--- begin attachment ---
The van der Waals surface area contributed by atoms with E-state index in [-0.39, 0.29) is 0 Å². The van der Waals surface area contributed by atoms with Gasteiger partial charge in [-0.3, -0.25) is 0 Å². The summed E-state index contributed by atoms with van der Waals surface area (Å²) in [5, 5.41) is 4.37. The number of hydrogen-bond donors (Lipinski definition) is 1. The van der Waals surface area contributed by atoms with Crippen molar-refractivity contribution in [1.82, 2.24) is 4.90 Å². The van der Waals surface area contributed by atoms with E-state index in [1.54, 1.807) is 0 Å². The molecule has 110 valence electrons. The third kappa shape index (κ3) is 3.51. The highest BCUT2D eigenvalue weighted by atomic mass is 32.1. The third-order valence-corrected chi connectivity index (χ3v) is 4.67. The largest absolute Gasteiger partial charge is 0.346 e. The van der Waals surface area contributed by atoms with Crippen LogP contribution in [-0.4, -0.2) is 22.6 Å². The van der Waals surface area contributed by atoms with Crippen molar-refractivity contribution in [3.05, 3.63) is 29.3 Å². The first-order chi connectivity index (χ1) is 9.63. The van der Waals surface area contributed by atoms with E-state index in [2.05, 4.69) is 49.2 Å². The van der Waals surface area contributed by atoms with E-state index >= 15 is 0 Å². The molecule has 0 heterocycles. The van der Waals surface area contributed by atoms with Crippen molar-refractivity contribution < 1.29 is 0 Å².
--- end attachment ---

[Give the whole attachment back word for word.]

The van der Waals surface area contributed by atoms with E-state index in [-0.39, 0.29) is 0 Å². The van der Waals surface area contributed by atoms with Gasteiger partial charge in [-0.3, -0.25) is 0 Å². The summed E-state index contributed by atoms with van der Waals surface area (Å²) in [5, 5.41) is 4.37. The number of hydrogen-bond donors (Lipinski definition) is 1. The van der Waals surface area contributed by atoms with Crippen molar-refractivity contribution in [1.82, 2.24) is 4.90 Å². The van der Waals surface area contributed by atoms with E-state index in [1.54, 1.807) is 0 Å². The molecule has 110 valence electrons. The third kappa shape index (κ3) is 3.51. The highest BCUT2D eigenvalue weighted by atomic mass is 32.1. The third-order valence-corrected chi connectivity index (χ3v) is 4.67. The largest absolute Gasteiger partial charge is 0.346 e. The van der Waals surface area contributed by atoms with Crippen LogP contribution in [-0.4, -0.2) is 22.6 Å². The van der Waals surface area contributed by atoms with Crippen molar-refractivity contribution in [3.05, 3.63) is 29.3 Å². The first-order chi connectivity index (χ1) is 9.63. The van der Waals surface area contributed by atoms with E-state index in [2.05, 4.69) is 49.2 Å². The van der Waals surface area contributed by atoms with E-state index >= 15 is 0 Å². The molecule has 0 heterocycles. The van der Waals surface area contributed by atoms with Crippen molar-refractivity contribution < 1.29 is 0 Å².